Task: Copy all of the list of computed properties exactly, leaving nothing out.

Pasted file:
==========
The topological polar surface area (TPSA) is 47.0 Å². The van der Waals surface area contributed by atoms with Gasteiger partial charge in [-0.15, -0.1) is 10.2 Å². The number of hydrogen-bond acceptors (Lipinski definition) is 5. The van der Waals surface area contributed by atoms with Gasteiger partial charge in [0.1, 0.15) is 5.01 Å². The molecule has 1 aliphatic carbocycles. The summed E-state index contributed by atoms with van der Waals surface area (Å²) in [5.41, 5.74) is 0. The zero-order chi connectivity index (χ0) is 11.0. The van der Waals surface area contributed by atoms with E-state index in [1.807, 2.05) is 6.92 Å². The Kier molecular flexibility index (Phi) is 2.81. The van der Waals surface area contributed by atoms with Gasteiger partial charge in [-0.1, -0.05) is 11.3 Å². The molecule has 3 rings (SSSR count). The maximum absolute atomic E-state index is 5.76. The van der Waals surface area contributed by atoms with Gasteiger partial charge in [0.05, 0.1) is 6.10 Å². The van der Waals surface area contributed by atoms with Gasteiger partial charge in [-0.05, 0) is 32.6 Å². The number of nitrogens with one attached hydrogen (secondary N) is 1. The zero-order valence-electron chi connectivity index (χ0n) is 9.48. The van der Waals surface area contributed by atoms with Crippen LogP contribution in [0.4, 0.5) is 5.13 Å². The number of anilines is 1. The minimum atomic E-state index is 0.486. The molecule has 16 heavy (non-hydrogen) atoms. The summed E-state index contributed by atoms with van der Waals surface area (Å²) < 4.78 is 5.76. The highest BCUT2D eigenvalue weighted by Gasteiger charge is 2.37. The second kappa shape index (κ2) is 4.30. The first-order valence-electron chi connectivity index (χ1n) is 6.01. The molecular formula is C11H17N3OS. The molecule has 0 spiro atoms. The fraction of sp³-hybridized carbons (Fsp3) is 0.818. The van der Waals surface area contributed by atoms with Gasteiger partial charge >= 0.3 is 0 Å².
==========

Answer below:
The topological polar surface area (TPSA) is 47.0 Å². The van der Waals surface area contributed by atoms with Gasteiger partial charge in [-0.15, -0.1) is 10.2 Å². The number of hydrogen-bond acceptors (Lipinski definition) is 5. The van der Waals surface area contributed by atoms with Gasteiger partial charge in [0.1, 0.15) is 5.01 Å². The molecule has 1 aliphatic carbocycles. The summed E-state index contributed by atoms with van der Waals surface area (Å²) in [5.41, 5.74) is 0. The zero-order chi connectivity index (χ0) is 11.0. The van der Waals surface area contributed by atoms with E-state index in [1.807, 2.05) is 6.92 Å². The Kier molecular flexibility index (Phi) is 2.81. The van der Waals surface area contributed by atoms with Gasteiger partial charge in [-0.1, -0.05) is 11.3 Å². The molecule has 3 rings (SSSR count). The maximum absolute atomic E-state index is 5.76. The van der Waals surface area contributed by atoms with Gasteiger partial charge in [0.05, 0.1) is 6.10 Å². The van der Waals surface area contributed by atoms with Gasteiger partial charge in [-0.05, 0) is 32.6 Å². The number of nitrogens with one attached hydrogen (secondary N) is 1. The zero-order valence-electron chi connectivity index (χ0n) is 9.48. The van der Waals surface area contributed by atoms with Crippen LogP contribution in [0.4, 0.5) is 5.13 Å². The number of anilines is 1. The minimum atomic E-state index is 0.486. The molecule has 16 heavy (non-hydrogen) atoms. The summed E-state index contributed by atoms with van der Waals surface area (Å²) < 4.78 is 5.76. The highest BCUT2D eigenvalue weighted by Gasteiger charge is 2.37. The second kappa shape index (κ2) is 4.30. The first-order valence-electron chi connectivity index (χ1n) is 6.01. The molecular formula is C11H17N3OS. The molecule has 0 spiro atoms. The fraction of sp³-hybridized carbons (Fsp3) is 0.818. The van der Waals surface area contributed by atoms with Gasteiger partial charge >= 0.3 is 0 Å².